Financial statements are based on certain assumptions – known as accounting principles – that can have a large impact on presentation and comparability. For instance, one company might count inventory using the first-in-first-out (FIFO) method, while another in its industry uses last-in-first-out (LIFO). This contrast in accounting policies can lead to significant differences in the two companies’ financial statements.
When publicly traded companies (registered with the SEC) make a voluntary change in on of these accounting principles, they are generally required to obtain a “preferability letter” from their independent auditors. In the letter, the auditor states that the change in principle is in accordance with Generally Accepted Accounting Principles; essentially, that the new policy is preferable to the old one. The letter typically includes its own description of the change in accounting principle as well.
Since 2000, the number of preferability letters filed in a given year has fluctuated from a high of 108 in 2000 to a low of 57 in 2007. As can be seen in the chart below, before 2009 preferability letters were more likely to be filed in interim (quarterly) financial statements. In the past five years, however, a small majority of preferability letters now appear in annual filings.
(N.B. The dates in the tables above and below are based on period end dates. E.g., a filing issued on 3/15/14 for the period end 12/31/13 would be included in the 2013 count. We estimate the 2014 number to rise to roughly 80 or 90 letters by the time all companies issue their annual filings. )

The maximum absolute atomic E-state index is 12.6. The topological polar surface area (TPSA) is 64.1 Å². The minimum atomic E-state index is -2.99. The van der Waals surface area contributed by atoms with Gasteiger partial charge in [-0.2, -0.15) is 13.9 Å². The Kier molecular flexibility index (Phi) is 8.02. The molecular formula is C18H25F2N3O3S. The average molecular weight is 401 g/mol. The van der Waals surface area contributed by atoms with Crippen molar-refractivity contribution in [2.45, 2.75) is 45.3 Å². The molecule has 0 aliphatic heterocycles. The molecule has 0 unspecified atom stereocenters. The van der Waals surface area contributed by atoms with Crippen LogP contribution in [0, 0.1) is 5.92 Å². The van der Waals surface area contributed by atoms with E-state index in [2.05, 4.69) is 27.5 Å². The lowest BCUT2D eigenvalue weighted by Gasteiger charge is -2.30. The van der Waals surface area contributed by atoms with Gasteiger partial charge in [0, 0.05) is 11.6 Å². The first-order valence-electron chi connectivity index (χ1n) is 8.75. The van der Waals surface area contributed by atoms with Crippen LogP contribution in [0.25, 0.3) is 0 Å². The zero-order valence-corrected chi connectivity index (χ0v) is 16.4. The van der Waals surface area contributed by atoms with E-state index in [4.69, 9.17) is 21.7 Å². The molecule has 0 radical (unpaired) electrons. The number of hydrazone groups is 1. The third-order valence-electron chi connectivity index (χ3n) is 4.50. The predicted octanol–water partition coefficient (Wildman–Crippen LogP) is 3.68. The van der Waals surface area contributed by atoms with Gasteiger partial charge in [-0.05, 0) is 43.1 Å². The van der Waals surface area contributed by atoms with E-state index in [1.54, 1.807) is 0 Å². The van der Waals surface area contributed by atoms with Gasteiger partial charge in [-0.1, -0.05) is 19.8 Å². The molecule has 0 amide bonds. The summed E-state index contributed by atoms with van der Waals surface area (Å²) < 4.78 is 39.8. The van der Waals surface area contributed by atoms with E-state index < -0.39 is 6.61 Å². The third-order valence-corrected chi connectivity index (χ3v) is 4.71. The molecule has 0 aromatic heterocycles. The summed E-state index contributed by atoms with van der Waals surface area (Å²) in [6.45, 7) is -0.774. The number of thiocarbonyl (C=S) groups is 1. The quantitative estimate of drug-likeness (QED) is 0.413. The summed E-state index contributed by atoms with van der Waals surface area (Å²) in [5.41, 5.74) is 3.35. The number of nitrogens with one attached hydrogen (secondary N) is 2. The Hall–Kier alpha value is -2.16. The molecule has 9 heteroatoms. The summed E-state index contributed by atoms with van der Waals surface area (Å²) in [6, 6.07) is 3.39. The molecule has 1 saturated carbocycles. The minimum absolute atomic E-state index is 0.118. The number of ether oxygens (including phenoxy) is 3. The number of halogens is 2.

Over the last fifteen years the most common reasons for filing preferability letters have been: 1) Goodwill Impairment Measurement Date; 2) Inventory Valuation; 3) Expense Recognition; 4) Classification; and 5) Benefits Program.
As one can see in the chart below, letters relating to the impairment measurement date began appearing in 2003 and have exploded in number, accounting for over 40% of letters filed in four of the last six years. This trend prompted the SEC to make a statement at the AICPA Conference on Current SEC and PCAOB Developments in December, advising companies to file preferability letters for impairment measurement date only if the change in principle is material.
The second most commonly cited reason for preferability letters has been changes related to Inventory Valuation. Interestingly, a large number of companies have been abandoning the LIFO method in favor of FIFO or Average Cost accounting methods. As seen in the table below, 178 companies moved away from the LIFO method, and 149 switched to FIFO.
Preferability letters are an important indicator for corporate stakeholders. Companies can use them to determine whether or not they are using a “best practice” accounting principle. Investors and regulators can use them to determine if there is comparability between companies within industries. And all stakeholders can use them to determine trends in order to make better decisions.